These are Jewish concepts: in protecting a life, treating bodies respectfully and giving others the right amount of space, we practise a kind of hospitality. This means caring about others and anticipating their needs.
So, please, when you see that mom with several kids, a person using a wheelchair, someone carrying a heavy load or someone pushing a double stroller on the sidewalk, give way and step aside. It’s the right – and the kind, hospitable – thing to do.
Joanne Seiffhas written regularly for CBC Manitoba and various Jewish publications. She is the author of three books, including From the Outside In: Jewish Post Columns 2015-2016, a collection of essays available for digital download or as a paperback from Amazon. Check her out on Instagram @yrnspinner or at joanneseiff.blogspot.com.
Launching within hours of each other in May, the Canadian Jewish Record and TheJ.ca come at journalism from different perspectives.
Like print media as a whole, Jewish newspapers worldwide have been struggling in recent years. The coronavirus, with its economic impacts, was the last straw for Canadian Jewish News, which announced its closure in a message to readers April 13, with the words: “Everything has its season. It is time.”
From the ashes of that flagship media outlet, though, has emerged not one but two new ventures – and rumours of a possible revival of CJN itself.
Launching within hours of each other in May, the Canadian Jewish Record and TheJ.ca come at journalism from different perspectives and the people behind them think there’s room for a range of online voices, even if a national hard-copy print media option isn’t in the picture.
The Record is the brainchild of Bernie Farber, former chief executive officer of the now-defunct Canadian Jewish Congress, and Ron Csillag, a longtime reporter and editor with CJN, whose writing has appeared in the Jewish Independent. TheJ.ca, which has been in the planning stages longer, was started by Winnipeggers Marty Gold and Ron East. The editor is Dave Gordon, a Torontonian whose writing has appeared frequently in the Independent, as well as scores of other Jewish and non-Jewish publications.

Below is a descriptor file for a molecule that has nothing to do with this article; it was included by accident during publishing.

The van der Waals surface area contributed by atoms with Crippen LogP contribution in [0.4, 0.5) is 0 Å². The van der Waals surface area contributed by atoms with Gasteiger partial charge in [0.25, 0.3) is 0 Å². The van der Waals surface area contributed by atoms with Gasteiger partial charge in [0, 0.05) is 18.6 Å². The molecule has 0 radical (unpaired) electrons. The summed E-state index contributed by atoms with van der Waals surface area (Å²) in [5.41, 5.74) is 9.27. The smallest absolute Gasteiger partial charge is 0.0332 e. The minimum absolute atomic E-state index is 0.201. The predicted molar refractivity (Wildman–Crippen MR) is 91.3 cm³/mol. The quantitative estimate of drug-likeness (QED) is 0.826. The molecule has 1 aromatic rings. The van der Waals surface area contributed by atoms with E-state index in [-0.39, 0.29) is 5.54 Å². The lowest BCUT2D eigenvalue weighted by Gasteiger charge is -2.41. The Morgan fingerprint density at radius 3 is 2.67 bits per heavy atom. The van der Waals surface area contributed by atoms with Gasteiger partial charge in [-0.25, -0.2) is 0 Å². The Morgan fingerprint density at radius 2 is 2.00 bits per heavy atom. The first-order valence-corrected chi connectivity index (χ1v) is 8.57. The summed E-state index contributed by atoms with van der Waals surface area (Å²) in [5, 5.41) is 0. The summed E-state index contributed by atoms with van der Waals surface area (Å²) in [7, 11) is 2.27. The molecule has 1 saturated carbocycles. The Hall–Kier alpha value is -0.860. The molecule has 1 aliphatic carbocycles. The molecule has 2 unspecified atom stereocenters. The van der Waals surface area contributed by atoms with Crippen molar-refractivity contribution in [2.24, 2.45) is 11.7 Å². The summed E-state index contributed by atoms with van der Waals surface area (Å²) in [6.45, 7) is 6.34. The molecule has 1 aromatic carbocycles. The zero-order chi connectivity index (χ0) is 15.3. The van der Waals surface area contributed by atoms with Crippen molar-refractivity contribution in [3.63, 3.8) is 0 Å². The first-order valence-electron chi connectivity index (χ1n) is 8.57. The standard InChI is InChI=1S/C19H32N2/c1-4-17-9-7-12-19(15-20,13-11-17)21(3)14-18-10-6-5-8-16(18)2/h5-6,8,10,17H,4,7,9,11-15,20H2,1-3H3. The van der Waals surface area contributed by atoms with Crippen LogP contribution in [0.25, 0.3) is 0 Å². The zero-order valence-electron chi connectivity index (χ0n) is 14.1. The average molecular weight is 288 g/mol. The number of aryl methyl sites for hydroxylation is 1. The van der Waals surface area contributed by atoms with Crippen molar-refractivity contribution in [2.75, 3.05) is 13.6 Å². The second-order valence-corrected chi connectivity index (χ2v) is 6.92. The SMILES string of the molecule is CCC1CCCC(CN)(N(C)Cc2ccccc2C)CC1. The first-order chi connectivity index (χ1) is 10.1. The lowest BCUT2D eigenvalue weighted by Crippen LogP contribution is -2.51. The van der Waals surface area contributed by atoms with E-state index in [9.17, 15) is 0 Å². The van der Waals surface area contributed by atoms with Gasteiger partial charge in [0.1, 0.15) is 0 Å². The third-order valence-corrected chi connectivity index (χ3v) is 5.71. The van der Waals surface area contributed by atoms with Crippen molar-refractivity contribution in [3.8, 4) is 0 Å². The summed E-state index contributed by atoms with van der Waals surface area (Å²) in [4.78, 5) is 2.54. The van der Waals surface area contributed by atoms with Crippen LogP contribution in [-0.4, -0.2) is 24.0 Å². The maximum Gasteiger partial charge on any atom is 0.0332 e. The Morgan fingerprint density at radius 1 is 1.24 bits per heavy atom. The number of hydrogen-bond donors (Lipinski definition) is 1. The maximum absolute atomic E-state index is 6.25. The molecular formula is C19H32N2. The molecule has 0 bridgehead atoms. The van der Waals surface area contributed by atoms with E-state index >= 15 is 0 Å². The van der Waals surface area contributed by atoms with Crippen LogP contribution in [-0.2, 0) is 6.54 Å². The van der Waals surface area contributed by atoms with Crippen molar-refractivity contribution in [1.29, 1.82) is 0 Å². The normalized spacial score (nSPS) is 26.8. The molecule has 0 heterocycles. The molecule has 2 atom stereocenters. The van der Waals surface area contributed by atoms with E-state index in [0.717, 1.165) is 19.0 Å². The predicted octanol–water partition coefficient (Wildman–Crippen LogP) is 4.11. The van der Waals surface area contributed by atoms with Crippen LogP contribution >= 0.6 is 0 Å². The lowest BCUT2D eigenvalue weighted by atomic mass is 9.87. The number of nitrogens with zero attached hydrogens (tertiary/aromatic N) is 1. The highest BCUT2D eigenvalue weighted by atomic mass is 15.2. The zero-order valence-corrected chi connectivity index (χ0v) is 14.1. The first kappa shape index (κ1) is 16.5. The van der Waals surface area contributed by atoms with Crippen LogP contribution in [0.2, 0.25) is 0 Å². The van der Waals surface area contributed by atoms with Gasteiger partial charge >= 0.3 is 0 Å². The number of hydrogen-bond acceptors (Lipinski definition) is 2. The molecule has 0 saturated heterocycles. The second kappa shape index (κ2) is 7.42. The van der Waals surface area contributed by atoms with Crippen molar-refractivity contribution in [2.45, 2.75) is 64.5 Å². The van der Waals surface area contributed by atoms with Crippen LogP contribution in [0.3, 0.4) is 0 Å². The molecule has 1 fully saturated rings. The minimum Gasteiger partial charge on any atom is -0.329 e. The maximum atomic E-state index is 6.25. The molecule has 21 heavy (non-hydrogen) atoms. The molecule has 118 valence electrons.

Farber and Csillag admit they don’t have a business plan beyond getting writers and editors to work for free – and they see their online venture as a stopgap that would probably cease or merge were CJN to return. The individual rumoured to be considering a rebirth of the paper opted to not comment for this story.
Farber, who was with CJC from 1984 until it was subsumed by the Centre for Israel and Jewish Affairs in 2011 and served as its head from 2006, said they launched CJR on the fly, trying to fill a need in the immediate aftermath of CJN’s demise.
“Our goal is not to become a new Canadian Jewish News,” he said. “When and if they were able to come back up … we would find some way to amalgamate. Nothing is written in stone…. We expect to continue into the fall at this point, hopefully.”
The online news and commentary site operates under the auspices of a nonprofit organization and has no money to speak of, other than enough to cover registration fees and miscellaneous costs, said Farber.
“Everybody who wrote and who is continuing to this day to write for the newspaper is doing it pro bono,” he said. “These are skilled, professional journalists who are, for the most part, people who are used to being paid for their work and have chosen to do this as a donation at this time to the community. It really is a grand mitzvah, Canadian Jewish-style, and it’s working.”
The platform got 22,000 hits in the first week, said Farber, who serves as publisher. “It’s going up from there almost exponentially.”
The model upon which their editorial approach is based is akin to CJN, he said, with a range of opinions represented.
“We’re trying to have a big tent,” he said. “We already got into some hot water because we published a piece by Dr. Mira Sucharov. She’s a wonderful writer, she’s on the edge, people don’t like what she writes, but tough shit. People are allowed to have their opinions.”
JI readers will be familiar with Sucharov’s writing. As for coverage of Israel-related topics, Farber said they will follow a similar open approach.
“It’s not that we don’t support Israel,” he said. “We’re a news source, we’re an information source. We run opinion. We’re not going to [say] you can only write good things about Israel or good things about the Jewish community. We want there to be some spark to it where people can say, no, I disagree with that. We do have an option for feedback and we do get letters to the editor. That’s the Jewish community, right? They are vibrant, they come from all over the place and we want to be able to reflect that.”
Farber and Csillag are well-known figures in the Jewish and larger Canadian scene, which is one of the reasons, they say, that the president of York University reached out to them before releasing a much-awaited report of an investigation around a violent confrontation on campus last November between pro- and anti-Israel groups. The Record got embargoed exclusive access to the report before other media. “It demonstrates how, in a short period of time, we have become a reasonable voice in the community,” Farber said.